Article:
After spending nearly four months in Iowa City at the University of Iowa Hospitals and Clinics, a Dyersville couple has returned home with two new additions to their little family.
Adam and Katey Rausch found out April 1 that they were expecting twins. Following their 12-week check-up, the couple was advised to follow up at a high-risk clinic. They later found out that their babies were Mono-Mono twins, where the babies share the same sac and placenta and it occurs in only 1-in-10,000 pregnancies. They were told not too many twins with this condition make it to the full term of the pregnancy.
“It was an anxiety-filled pregnancy,” Adam said, “but we tried to find joy and hope where we could. Katey was admitted July 24 at 24 weeks to be closely monitored due to the high risk of the pregnancy.”
At 28 weeks, Aug. 21, 2020, Nora Jean and Lilly Marie were born at two pounds, four ounces and one pound, 14 ounces. Their journey was not finished as they still had a lot of growing and improving to do.
“This high-risk pregnancy was so hard to celebrate as it was,” Adam said, “and then to throw a pandemic on top of it was heartbreaking most days.”
The parents FaceTimed and Zoomed with family, but hospital visiting policies were strict. The parents were the only two allowed into their bubble.
As time progressed, the little family had the opportunity to be part of one of college football’s newest traditions — the Iowa Wave.
“Regardless of the limited crowds,” Adam said, “Katey and I were both completely blown away by what it felt like to have the players, coaches, fans and people watching on television waving back and thinking about us during the Wave. It felt like we had the entire state of Iowa backing us.”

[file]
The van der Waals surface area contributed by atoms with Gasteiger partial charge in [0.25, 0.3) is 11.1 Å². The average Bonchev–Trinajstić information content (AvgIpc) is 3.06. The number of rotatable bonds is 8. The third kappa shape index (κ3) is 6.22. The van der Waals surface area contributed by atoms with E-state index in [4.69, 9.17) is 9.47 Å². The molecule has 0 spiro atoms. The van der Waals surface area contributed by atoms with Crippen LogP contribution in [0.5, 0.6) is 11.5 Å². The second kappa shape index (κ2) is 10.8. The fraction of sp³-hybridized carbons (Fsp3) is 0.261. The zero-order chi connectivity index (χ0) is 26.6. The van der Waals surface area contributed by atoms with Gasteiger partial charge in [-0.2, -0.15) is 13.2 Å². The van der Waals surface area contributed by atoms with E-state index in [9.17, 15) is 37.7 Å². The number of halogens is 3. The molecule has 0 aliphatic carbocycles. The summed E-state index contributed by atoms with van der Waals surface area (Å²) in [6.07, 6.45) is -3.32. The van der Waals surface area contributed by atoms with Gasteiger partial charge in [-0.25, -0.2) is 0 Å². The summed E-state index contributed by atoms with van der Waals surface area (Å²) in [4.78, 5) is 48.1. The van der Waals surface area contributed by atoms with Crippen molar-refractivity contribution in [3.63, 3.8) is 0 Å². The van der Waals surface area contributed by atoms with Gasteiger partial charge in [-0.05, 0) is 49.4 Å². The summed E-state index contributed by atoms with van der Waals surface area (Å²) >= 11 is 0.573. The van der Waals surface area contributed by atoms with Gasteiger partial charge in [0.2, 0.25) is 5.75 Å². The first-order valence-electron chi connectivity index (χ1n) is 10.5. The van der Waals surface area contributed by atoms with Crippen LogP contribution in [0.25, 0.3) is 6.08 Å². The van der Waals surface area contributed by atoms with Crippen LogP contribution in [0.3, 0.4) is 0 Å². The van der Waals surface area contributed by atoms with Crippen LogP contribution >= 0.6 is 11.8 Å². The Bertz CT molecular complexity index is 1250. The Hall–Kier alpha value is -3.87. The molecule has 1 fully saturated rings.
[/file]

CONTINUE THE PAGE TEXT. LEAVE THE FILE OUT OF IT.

“When we got moved to our room overlooking Kinnick,” Katey said, “it was like a breath of fresh air. It was a chance for us to have a slice of normalcy on a football Saturday. A few hours we could remove ourselves from the beeping monitors, numerous exams and tests.”
They tried to make it feel “homey” during the games. They ordered in pizza, each held one of their girls, reclined back in their chairs and watched some football.
“The gesture of the Wave itself filled us with a little more positivity and made us feel like, ‘Okay. We’ve got this. Our girls are strong fighters and we can do this,’” Adam said. “It was a little power-up that we needed during that time.”
Nov. 16, 87 days following the births, they arrived at their home in Dyersville.
“Lots of tears and smiles,” Adam said. “We arrived home to our families waiting in our driveway. It was the best feeling ever to have our girls home and together with our immediate families. Grandmas, grandpas, aunts, uncles and cousins got to see the new additions in person and not just on a phone screen.”
Proper precautions were taken to not risk anything with the current pandemic, but normalcy was back in their lives.
“When we walked through our front door,” Katey said, “Adam and I both finally felt like a mom and dad, and we finally felt like a family since we were home.”
The couple still feels the lasting impacts of the hospital.
“We wouldn’t be here as a family of four without them (hospital employees),” the couple said. “The staff there became family. They held our hands and were shoulders to cry on (during) tough days, tucked in our girls when we weren’t there, held their hands through tests, rocked them to sleep at night, encouraged Adam and me to do everything we could for the girls to make us feel more like a mom and dad in that situation. We love them.”
The Rauschs are now a complete, healthy family. Nora is eight pounds, one ounce and Lilly is six pounds, 14 ounces.